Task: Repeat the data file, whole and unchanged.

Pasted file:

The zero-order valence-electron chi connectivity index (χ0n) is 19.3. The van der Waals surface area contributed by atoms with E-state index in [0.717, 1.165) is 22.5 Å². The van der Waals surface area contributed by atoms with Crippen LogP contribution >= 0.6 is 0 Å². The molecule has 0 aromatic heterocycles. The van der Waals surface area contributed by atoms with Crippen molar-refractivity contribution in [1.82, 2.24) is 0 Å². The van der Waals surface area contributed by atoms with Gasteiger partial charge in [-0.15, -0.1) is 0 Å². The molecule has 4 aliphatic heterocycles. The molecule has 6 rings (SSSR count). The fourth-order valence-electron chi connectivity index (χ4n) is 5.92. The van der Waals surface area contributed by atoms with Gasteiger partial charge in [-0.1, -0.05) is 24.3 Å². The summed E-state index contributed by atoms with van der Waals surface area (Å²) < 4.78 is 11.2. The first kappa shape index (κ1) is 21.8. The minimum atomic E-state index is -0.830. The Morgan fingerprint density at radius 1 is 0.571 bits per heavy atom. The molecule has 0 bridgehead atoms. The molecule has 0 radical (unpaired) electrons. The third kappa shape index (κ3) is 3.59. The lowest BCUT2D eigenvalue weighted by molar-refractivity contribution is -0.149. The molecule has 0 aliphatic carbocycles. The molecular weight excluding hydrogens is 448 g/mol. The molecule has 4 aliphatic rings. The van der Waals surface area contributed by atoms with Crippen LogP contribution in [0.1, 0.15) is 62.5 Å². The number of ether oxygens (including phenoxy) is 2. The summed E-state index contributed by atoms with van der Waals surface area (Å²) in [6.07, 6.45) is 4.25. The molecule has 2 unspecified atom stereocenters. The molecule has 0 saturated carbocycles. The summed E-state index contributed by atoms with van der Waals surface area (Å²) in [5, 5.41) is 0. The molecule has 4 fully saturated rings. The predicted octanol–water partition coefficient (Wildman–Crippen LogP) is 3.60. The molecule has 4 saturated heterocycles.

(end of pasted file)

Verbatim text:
The zero-order valence-electron chi connectivity index (χ0n) is 19.3. The van der Waals surface area contributed by atoms with E-state index in [0.717, 1.165) is 22.5 Å². The van der Waals surface area contributed by atoms with Crippen LogP contribution >= 0.6 is 0 Å². The molecule has 0 aromatic heterocycles. The van der Waals surface area contributed by atoms with Crippen molar-refractivity contribution in [1.82, 2.24) is 0 Å². The van der Waals surface area contributed by atoms with Gasteiger partial charge in [-0.15, -0.1) is 0 Å². The molecule has 4 aliphatic heterocycles. The molecule has 6 rings (SSSR count). The fourth-order valence-electron chi connectivity index (χ4n) is 5.92. The van der Waals surface area contributed by atoms with Gasteiger partial charge in [-0.1, -0.05) is 24.3 Å². The summed E-state index contributed by atoms with van der Waals surface area (Å²) < 4.78 is 11.2. The first kappa shape index (κ1) is 21.8. The minimum atomic E-state index is -0.830. The Morgan fingerprint density at radius 1 is 0.571 bits per heavy atom. The molecule has 0 bridgehead atoms. The molecule has 0 radical (unpaired) electrons. The third kappa shape index (κ3) is 3.59. The lowest BCUT2D eigenvalue weighted by molar-refractivity contribution is -0.149. The molecule has 0 aliphatic carbocycles. The molecular weight excluding hydrogens is 448 g/mol. The molecule has 4 aliphatic rings. The van der Waals surface area contributed by atoms with Crippen LogP contribution in [0.1, 0.15) is 62.5 Å². The number of ether oxygens (including phenoxy) is 2. The summed E-state index contributed by atoms with van der Waals surface area (Å²) in [6.07, 6.45) is 4.25. The molecule has 2 unspecified atom stereocenters. The molecule has 0 saturated carbocycles. The summed E-state index contributed by atoms with van der Waals surface area (Å²) in [5, 5.41) is 0. The molecule has 4 fully saturated rings. The predicted octanol–water partition coefficient (Wildman–Crippen LogP) is 3.60. The molecule has 4 saturated heterocycles.